Culture&Arts

Kendrick Lamar wins Pulitzer Prize for rap

Kendrick Lamar wins Pulitzer Prize for rap

Kendrick Lamar now has a Pulitzer Prize to go with all his Grammy Awards. With 20 categories, there is high honor associated with the prize, with former winners of the Pulitzer Prize for Music including classical and jazz composers the likes of Gian Carlo Menotti and Melinda Wagner.

Kendrick Lamar has won the Pulitzer Prize for music for his 2017 album Damn.

Dana Canedy, administrator of the Pulitzer prize and the first woman and person of colour to present the award, said: "We are very proud of this selection".

Du Yun, who won the music Pulitzer previous year for her opera "Angel's Bone", said she was thrilled about Lamar's win.

His platinum-selling major-label albums - good kid, m.A.A.d city, To Pimp a Butterfly and DAMN - became works of art, with Lamar writing songs about blackness, street life, police brutality, perseverance, survival and self-worth.

The first journalism prizes were awarded in 1917, including one to the New York Tribune for an editorial on the first anniversary of the sinking of the Lusitania. And, his fans were quick to point out that the musician did not win Grammy's Album of the Year for the same music album, DAMN.

The complete listing of the 2018 Pulitzer Prize winners is available at the prize's official website.

In April a year ago the Pulitzer prize was awarded to a team of American newspaper New York Times.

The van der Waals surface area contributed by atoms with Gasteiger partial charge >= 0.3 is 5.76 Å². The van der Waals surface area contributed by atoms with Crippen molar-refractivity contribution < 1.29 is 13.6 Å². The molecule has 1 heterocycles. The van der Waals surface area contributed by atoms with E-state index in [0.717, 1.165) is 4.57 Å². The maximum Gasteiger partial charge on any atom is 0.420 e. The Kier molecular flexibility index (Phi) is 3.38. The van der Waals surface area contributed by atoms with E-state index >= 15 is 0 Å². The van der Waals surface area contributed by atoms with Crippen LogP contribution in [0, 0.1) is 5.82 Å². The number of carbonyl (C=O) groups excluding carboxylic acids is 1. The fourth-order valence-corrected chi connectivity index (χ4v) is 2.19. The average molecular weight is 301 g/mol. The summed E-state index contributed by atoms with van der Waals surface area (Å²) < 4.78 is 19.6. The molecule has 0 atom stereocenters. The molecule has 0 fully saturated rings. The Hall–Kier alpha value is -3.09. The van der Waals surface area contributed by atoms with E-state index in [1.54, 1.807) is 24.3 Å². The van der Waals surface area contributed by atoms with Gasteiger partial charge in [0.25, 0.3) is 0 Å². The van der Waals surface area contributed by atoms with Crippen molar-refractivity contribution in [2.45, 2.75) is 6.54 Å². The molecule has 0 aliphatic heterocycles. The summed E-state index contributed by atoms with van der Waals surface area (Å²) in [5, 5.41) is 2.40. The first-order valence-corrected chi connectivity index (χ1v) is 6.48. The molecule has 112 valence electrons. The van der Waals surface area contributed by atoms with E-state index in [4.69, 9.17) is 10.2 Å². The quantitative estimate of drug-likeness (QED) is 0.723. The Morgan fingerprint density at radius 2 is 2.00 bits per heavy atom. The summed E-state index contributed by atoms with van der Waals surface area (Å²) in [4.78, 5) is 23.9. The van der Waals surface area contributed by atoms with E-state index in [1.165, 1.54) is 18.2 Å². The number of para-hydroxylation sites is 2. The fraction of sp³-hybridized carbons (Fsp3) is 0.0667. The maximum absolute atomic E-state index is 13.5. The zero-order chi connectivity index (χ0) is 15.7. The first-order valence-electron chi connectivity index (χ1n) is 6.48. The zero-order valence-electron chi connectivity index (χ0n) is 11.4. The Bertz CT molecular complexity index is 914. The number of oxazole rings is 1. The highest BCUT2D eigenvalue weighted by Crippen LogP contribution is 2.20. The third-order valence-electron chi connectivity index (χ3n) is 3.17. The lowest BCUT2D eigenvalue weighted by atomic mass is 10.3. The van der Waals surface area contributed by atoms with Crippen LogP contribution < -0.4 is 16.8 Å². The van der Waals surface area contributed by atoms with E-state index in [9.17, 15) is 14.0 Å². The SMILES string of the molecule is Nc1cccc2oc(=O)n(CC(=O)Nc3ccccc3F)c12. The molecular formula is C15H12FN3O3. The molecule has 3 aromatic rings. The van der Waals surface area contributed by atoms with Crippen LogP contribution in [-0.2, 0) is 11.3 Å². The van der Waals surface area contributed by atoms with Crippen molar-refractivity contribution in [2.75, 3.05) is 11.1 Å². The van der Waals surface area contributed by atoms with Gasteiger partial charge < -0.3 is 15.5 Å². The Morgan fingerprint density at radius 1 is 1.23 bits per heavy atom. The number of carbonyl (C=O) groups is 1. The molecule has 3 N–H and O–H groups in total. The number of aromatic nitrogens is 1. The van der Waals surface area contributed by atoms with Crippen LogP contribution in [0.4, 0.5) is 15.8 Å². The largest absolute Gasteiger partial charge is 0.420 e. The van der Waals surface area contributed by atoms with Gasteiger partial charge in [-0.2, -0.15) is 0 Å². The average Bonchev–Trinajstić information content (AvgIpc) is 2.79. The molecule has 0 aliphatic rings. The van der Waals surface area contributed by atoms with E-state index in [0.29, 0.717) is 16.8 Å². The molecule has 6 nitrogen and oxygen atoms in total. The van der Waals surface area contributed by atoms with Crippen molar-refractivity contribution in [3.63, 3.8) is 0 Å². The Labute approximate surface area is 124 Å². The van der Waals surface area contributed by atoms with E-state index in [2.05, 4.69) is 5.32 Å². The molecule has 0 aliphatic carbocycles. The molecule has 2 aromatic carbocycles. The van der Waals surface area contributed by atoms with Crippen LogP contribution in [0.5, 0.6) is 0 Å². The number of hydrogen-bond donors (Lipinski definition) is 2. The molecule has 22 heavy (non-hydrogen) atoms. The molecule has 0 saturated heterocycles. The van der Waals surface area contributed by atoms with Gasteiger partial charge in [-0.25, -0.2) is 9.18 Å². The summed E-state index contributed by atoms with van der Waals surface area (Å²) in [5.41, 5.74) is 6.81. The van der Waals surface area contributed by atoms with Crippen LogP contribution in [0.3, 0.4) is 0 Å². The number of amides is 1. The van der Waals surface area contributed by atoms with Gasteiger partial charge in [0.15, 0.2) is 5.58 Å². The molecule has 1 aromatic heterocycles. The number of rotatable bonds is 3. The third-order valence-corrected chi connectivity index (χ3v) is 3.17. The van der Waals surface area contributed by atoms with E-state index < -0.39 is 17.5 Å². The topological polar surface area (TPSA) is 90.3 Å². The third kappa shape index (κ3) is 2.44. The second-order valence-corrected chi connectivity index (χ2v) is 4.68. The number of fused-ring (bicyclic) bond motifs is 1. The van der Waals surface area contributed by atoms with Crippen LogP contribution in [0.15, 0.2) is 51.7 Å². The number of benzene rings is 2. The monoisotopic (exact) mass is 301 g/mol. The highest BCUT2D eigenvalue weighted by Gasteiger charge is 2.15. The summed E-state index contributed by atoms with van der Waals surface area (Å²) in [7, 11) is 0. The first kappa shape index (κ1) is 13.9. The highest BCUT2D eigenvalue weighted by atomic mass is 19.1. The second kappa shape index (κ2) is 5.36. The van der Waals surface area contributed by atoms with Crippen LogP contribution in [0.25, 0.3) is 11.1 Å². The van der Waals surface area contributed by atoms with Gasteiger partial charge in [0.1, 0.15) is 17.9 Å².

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Other finalists in this category were-: The New York Times staff for coverage of the shooting in Las Vegas and The Houston Chronicle staff for coverage of Hurricane Harvey.

The names of the candidates for the award (15 thousand dollars), according to the rules of the award will not be known until the announcement of the results.

The breaking news photography award went to Ryan Kelly of The Daily Progress of Charlottesville, Virginia, who captured the moment a vehicle plowed into counter-protesters demonstrating against a white nationalist rally in the college town.

Commentary: John Archibald of Alabama Media Group, Birmingham, Ala.

"For a riveting and insightful narrative and video documenting seven days of greater Cincinnati's heroin epidemic revealing how the deadly addiction has ravaged families and communities".

Andie Dominick of The Des Moines Register for editorials on damaging consequences of the state's privatization of Medicaid.

The Pulitzer board called the album a work that captures the complexity of African-American life.